Until recently, the Russian authorities did not talk about the need for perestroika. economics on the "green track", but the Kremlin has been increasingly signaling the importance of achieving zero hydrocarbon emissions. The German newspaper Die Welt believes that this is due to Russia's desire to comply with the European anti-carbon agenda.
German experts remind that climatic changes in Russia in recent years give serious reasons for concern. Thus, the rise in average annual temperatures in the Russian Federation occurs twice as fast as in other regions of the world. Melting permafrost is releasing large volumes of methane that could contribute to global warming in the coming years. In addition, the instability of the soil under the permafrost contributes to the occurrence of man-made disasters, when buildings and industrial facilities become unstable and destroyed. Fires and floods are also common.
However, this is not the only thing that worries Vladimir Putin. The reason for the "anti-carbon" rhetoric of the Russian president was the measures of Europe to provide the inhabitants of the countries of the region with environmentally friendly industrial products.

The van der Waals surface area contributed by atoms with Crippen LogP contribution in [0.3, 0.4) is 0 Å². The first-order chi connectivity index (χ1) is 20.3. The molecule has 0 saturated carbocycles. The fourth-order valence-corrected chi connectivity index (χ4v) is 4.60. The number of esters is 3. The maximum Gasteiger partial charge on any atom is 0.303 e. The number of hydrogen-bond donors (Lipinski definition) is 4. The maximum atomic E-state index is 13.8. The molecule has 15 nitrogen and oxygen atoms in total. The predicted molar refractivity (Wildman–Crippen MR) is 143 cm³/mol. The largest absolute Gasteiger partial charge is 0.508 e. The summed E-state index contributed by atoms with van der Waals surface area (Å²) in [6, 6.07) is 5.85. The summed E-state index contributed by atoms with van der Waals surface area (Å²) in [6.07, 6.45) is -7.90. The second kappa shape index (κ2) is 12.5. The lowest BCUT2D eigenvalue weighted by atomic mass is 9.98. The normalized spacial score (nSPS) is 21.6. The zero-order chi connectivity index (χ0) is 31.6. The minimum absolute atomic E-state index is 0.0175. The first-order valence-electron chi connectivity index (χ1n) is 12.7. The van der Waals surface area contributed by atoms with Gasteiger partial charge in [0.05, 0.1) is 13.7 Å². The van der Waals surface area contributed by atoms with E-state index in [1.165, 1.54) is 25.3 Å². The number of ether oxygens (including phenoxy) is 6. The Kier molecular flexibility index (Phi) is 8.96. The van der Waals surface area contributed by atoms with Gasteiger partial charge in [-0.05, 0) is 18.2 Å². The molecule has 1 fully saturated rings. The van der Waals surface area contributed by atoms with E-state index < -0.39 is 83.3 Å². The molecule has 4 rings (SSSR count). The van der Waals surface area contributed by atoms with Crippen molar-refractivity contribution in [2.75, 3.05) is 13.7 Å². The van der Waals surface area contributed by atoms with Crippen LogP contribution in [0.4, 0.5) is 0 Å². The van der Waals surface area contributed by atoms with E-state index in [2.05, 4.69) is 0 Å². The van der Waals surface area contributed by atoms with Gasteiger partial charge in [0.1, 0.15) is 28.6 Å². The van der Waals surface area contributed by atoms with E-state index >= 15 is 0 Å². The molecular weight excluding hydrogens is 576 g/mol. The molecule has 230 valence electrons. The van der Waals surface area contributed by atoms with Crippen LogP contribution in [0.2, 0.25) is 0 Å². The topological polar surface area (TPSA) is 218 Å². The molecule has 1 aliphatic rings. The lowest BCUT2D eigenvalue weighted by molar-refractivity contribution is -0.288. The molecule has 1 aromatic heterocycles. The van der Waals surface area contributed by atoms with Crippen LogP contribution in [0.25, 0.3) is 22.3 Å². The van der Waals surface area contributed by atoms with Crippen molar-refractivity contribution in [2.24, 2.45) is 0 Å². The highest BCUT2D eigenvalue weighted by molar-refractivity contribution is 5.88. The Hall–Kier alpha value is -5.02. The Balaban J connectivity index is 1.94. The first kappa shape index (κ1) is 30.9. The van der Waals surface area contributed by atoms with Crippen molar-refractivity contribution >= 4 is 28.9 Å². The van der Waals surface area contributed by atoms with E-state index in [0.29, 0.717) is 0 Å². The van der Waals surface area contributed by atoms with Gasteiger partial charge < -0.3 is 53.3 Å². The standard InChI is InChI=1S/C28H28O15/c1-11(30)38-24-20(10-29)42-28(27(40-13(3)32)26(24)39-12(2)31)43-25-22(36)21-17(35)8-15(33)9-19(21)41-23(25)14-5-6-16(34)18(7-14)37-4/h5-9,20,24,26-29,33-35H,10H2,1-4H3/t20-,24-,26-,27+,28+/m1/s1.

The specific reason for changing Putin's mindset on climate protection is likely a planned European Union (EU) carbon tax.
- notes Die Welt.
So, from 2023, the EU plans to introduce increased duties on steel, coal, aluminum, electricity, cement and fertilizers. These products have a very high carbon content. But while European producers pay for emission quotas, Russian suppliers enjoy a competitive edge. The EU decided to fix this and introduce a carbon tax, which will greatly affect the Russian economy. According to the estimates of the Boston Consulting Group, the budget of the Russian Federation may because of this fall short of up to $ 5 billion a year.
The Kremlin has been sensitive to Western environmental measures. In September, at an economic forum in Vladivostok, Putin announced the need to develop solar energy and the production of "green" and "blue" hydrogen. How seriously Moscow intends to implement such approaches will become clear in the next few months.